Cityread starts next month and you may already know that Prophesy by S.J. Parris has been chosen as this year’s title. Hope you are planning to read it next month! It is part of a series so I thought I would take a look at the first book in the series in preparation (Prophesy is number two in the series).
The sequence starts with Heresy, the first of five novels (so far) set in the late sixteenth century and following the story of Giordano Bruno, former monk turned travelling academic and part time sleuth! Giordano Bruno was a real person and although all the novels are works of fiction they are littered with real characters and events.
The novel begins in Bruno’s youth as a monk in Italy and gives us a nice background into his character and situation. Expelled from his monastery for reading banned books he has to go on the run and is then later excommunicated for his own controversial writings – making his existence even more perilous.
Portrait of the real Giordano Bruno
Despite his fugitive status he does find favour with some powerful people due to the brilliance of his philosophy and scientific ideas. While this is a time of religious extremism and control it is also a time when learning and new ideas were embraced – these contradictions feature throughout the novels reflecting the confusing times he was living in. After an exciting life on the run, including time spent working for the King of France, Bruno travels to England to a debate at Oxford University he is also hoping to locate a rare book he is eager to read – this is where the meat of this particular story begins.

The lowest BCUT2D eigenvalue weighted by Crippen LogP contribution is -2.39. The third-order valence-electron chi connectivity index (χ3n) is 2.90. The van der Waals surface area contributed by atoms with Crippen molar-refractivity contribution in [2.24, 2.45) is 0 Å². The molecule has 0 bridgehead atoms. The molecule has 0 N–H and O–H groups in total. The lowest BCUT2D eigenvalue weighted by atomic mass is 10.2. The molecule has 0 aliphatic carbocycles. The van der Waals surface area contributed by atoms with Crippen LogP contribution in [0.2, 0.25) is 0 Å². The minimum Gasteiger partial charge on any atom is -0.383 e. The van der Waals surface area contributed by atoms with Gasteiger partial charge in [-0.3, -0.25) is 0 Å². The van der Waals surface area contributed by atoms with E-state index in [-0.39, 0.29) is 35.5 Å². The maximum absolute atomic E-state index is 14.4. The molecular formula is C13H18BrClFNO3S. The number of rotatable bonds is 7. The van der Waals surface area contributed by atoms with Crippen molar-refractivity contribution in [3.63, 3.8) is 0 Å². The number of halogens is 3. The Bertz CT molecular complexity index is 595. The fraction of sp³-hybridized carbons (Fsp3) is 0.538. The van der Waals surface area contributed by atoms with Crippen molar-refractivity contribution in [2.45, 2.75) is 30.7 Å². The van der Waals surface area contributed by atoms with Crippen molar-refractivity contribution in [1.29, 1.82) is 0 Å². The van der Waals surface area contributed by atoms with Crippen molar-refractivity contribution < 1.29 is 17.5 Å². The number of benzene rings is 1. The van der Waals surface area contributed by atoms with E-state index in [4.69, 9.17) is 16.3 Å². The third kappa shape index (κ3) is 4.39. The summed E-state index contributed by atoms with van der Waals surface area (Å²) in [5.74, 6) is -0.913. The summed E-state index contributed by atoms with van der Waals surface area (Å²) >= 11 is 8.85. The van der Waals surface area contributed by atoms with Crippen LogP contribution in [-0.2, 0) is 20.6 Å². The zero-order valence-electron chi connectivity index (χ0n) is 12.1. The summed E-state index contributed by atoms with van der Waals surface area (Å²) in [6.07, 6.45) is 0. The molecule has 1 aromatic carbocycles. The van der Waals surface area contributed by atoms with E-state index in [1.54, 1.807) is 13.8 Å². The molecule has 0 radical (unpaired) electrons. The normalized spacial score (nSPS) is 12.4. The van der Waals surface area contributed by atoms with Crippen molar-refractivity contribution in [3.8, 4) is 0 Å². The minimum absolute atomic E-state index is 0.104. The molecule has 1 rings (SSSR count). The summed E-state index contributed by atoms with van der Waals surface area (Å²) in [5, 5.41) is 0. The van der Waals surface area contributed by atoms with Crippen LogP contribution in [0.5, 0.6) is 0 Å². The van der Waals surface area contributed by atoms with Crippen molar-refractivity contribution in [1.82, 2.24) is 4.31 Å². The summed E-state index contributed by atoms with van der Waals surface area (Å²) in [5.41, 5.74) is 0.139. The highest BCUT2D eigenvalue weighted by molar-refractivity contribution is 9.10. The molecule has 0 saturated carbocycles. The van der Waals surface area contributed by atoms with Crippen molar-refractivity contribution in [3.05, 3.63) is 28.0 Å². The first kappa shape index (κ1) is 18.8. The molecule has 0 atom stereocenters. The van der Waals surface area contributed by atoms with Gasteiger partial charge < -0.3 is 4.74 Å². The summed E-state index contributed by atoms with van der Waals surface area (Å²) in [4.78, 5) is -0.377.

Before travelling to Oxford Bruno is asked by Queen Elizabeth’s spymaster, Walsingham, to keep an eye out for Catholic Heretics while in Oxford. Bruno admires Walsingham and also needs the money offered for the task! He accepts with some reservations.
So you can see he’s in a bit of a pickle before he even begins! He’s hated by some in Protestant England because of his Catholic background. Hated by others because he has been excommunicated. People tend not to trust him because he’s a foreigner. He is eager to impress in a prestigious academic debate even though he doesn’t know the English debating style. He wants to find a book, but can’t ask openly about it as it concerns elements of sorcery and could see him accused of witchcraft. He has been told to look out for Catholics and report them to the authorities but his own instinct is for religious tolerance. As soon as he arrives in Oxford he finds himself attracted to the beautiful and clever daughter of the University Rector – and she is very much out of bounds to a foreign former Catholic!
There is enough here for an exciting novel already…but then there is a grisly murder!
I won’t go into too much detail about the crime as this is basically a plot driven whodunit and I don’t want to spoil it for anyone.
I do definitely think it is worth a read. The novel really immerses you in this fascinating era and the plot is pacey and exciting. I suppose my only criticism is that, now I have also read Prophesy, the second novel is considerably better! But this is a good sign as it hopefully means the series will develop and improve as it goes on. In Hersey, while the ideas and feelings of the era seem well described, I often found it difficult to imagine the physical surroundings as S.J. Parris describes them (whereas in Prophesy the setting of Elizabethan London is extremely vivid).